Worm Infection May Counter Inflammatory Bowel Disease


Worm infection in the gut microbiome shows promise reducing the bacterial species linked to a higher risk of IBD.

Inflammatory bowel diseases (IBD) may be countered with worm infection in the gut microbiome, according to successful mice and human studies presented in the journal Science.

Researchers from the NYU Langone Medical Center argued that the absence of exposure to worms in a sanitary modern living space has left some individuals with over sensitive microbiomes that are vulnerable to IBD. The researchers hypothesized that since worms have aided balance in immune systems throughout evolution in developing nations, where IBD rates are high, it would work as a training mechanism for vulnerable guts.

In mice affected by intestinal worms, the researchers observed as much as a thousand-fold decrease in the bacterial species linked to higher risk of IBD called bacteroides. Additionally, the researchers reported that clostridia, known for countering inflammation, increased tenfold simultaneously.

They believe that the worms trigger the growth of clostridia, which in turn either wiped out bacteroides for nutritional purposes or released toxins that destroy bacteroides. The researchers, showed in a press release that their findings were the first to link parasites and bacteria to the origins of IBD and believed that their findings could be applicable in the future for diseases such as multiple sclerosis, rheumatoid arthritis, and type 1 diabetes.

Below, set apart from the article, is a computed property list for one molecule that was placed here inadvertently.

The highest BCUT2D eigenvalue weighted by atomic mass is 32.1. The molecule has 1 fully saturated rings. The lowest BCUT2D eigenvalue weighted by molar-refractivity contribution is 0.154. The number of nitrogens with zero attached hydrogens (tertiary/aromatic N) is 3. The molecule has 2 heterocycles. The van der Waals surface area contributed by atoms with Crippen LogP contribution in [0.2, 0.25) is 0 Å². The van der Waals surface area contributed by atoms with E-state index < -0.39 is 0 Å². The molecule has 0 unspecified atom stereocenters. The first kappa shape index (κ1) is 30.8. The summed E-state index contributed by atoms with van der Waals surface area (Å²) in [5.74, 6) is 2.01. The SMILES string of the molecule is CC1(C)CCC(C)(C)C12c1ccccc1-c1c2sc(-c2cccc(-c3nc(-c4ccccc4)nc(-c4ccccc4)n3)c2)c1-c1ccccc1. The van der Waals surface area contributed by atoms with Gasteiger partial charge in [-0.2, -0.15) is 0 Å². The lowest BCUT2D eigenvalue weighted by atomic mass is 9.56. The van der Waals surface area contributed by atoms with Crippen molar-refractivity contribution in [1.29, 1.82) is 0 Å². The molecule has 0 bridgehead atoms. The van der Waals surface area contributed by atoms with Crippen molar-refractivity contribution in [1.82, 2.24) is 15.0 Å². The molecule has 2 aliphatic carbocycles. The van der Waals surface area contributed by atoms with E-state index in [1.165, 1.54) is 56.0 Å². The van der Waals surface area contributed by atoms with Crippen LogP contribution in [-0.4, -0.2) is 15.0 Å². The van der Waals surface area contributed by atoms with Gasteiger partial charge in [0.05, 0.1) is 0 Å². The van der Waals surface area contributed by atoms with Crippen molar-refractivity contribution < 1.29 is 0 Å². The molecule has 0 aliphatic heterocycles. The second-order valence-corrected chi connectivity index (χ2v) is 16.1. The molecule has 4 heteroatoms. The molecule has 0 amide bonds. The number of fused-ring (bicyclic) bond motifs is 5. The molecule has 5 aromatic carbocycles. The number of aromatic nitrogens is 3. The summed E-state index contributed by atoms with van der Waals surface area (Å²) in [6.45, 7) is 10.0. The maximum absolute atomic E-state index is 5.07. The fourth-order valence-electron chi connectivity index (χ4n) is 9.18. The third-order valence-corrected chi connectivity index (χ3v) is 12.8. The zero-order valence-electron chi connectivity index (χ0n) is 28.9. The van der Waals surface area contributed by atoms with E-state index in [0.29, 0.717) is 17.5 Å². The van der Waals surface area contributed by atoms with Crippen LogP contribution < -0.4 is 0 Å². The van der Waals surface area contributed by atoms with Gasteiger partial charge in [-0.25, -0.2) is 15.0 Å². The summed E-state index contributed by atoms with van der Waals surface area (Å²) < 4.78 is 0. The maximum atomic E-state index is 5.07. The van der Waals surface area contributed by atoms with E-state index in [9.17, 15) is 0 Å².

The researchers also studied inhabitants of rural Malaysia (75 Orang Asli indigenous people), which is a region known for having low rates of IBD but high incidence of worm infections. The researchers found more clostridia and fewer bacteroides in the microbiomes of those patients when compared to patients in a nearby urban area (20 people in Kuala Lumpur).

Patients that were de-wormed demonstrated less clostridia and more bacteroides. Mice that were lacking the gene NOD2, known for affecting IBD and other disorders, were fed between 10 and 15 parasitic whipworm eggs.

When the worms matured, the study researchers examined the bacteroides and clostridia levels in the mice’s intestines and stool samples, in addition to the presence of IBD. With matured worms, nearly all bacteroides disappeared and IBD symptoms such as intestinal bleeding and ulceration went away, while clostridia levels increased.

“Our study could change how scientists and physicians think about treating IBD,” study co senior investigator Ken Cadwell, PhD said in the statement. “Patient testimonials and anecdotes lead many to think that worms directly cure IBD, while in reality, they act on the gut bacteria thought to cause the disease.”

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